The Jewish Genealogy Association 

Hanukkah, the Festival of Lights

By François van Deth (translation: Gaby Laws)


Hanukkah menorah
(Basel museum - Photo F. van Deth)

The celebration of Hanukkah is held each year for eight days from 25 Kislev, this year it falls from December 12 to 19.

Literally, the word Hanukkah means "opening" or "dedication." This festival commemorates the victory of Judas Maccabeus and his brothers, of the Hasmonean family, against the Syrian Greeks in 165 BC.

The country was then ruled by the Seleucid king Antiochus IV Epiphanes, who sought to impose the Greek way of life, by prohibiting certain practices such as respect for the Sabbath or circumcision. Following the religious persecutions of Antiochus, which culminated in the desecration of the Temple, the destruction of Torah scrolls, and the publication of a decree banning the practice of Judaism, Mattathias the High Priest, refused to allow this decree and rebelled with the religious Jews. His son, Judas Maccabaeus, became the leader of the revolt which lasted three years.

Finally, the Seleucids were driven out and the Jews proceeded to purify the Temple desecrated by the Greeks. This is the rededication of the Temple which is celebrated at Hanukkah.

Later, a Talmudic legend told at the rededicated of the Temple, said it was necessary to burn golden candelabrum with a pure oil for eight days. However, all they had was enough oil for one day. The miracle of Hanukkah was that the candelabra burned for the required eight days even though there was not sufficient oil for that length of time.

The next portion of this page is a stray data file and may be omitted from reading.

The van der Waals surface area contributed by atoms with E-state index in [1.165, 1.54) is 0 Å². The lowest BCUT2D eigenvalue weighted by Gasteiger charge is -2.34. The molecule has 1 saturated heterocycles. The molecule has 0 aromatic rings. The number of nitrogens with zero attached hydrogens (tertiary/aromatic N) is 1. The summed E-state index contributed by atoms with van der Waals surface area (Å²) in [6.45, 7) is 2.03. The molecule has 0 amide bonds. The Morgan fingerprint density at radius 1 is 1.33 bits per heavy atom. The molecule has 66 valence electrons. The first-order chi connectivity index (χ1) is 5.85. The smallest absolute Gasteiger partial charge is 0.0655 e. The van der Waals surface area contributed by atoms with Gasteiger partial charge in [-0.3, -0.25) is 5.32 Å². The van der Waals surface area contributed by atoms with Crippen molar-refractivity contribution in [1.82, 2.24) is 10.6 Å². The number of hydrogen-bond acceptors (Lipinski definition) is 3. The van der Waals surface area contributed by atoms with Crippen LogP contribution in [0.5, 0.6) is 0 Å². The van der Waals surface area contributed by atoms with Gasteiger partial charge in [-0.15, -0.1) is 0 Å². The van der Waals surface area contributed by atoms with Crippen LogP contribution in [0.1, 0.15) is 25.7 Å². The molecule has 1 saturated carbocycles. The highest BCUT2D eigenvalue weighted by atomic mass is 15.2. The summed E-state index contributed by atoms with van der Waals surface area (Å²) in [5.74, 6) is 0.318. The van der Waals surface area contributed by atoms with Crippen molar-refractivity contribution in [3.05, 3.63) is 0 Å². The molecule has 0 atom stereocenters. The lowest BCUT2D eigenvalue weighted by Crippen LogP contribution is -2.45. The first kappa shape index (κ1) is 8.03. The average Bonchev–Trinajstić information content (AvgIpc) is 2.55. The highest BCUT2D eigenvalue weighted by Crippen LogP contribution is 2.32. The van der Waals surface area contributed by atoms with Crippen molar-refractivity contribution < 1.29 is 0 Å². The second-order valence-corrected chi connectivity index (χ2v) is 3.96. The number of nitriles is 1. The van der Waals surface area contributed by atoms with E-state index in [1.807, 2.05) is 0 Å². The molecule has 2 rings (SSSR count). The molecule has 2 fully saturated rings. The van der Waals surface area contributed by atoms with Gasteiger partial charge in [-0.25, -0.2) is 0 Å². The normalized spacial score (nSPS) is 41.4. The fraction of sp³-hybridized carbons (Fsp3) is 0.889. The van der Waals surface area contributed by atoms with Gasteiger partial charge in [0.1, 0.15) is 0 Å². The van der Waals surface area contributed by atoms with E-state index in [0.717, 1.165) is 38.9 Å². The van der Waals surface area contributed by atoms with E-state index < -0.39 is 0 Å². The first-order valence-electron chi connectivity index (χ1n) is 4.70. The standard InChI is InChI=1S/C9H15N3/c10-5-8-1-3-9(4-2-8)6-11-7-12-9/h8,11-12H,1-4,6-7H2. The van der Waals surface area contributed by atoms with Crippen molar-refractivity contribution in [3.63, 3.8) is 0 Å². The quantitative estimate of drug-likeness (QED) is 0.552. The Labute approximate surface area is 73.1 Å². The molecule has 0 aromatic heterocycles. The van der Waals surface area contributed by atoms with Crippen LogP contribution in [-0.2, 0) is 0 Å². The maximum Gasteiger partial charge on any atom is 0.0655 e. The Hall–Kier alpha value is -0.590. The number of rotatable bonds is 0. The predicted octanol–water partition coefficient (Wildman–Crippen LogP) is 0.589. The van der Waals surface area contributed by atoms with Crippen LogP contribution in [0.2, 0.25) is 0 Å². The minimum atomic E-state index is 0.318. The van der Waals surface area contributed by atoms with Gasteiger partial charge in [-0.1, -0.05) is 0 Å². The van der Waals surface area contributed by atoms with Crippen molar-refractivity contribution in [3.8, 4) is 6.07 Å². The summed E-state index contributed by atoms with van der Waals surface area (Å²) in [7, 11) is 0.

The celebration of Hanukkah is the memory of this event. It is a celebration of freedom and light, a symbol of freedom.

During the eight days of the festival, we light the first candle on the first night and then add one candle each night on to a special candelabrum which is called in Hebrew Hanoukkiah. This candelabra has been made in various forms throughout history, it has in fact nine lamps, the ninth being the "caretaker" which is the one used to light the other lamps. The lamps were formerly oil lamps, but are now replaced by candles.

Originally, the Hanukkah candle was placed on the doorsteps of houses, so it was clearly visible. Later, especially in central Europe, it was placed in front of a window.

It is traditional to mark the occasion with a feast of dishes where oil is present: fried potatoes (latkes), pancakes stuffed with jam (soufganyot or doughnuts). Children play with a spinning top (Dreydel in Yiddish). On the four sides of the top are inscribed the letters nun, gimmel, hey, chin, original sentence nes gadol haya sham "a great miracle happened there".

Currently, in countries with a Christian majority, Hanukkah has become in many families a substitute for Christmas, where gifts are offered to children.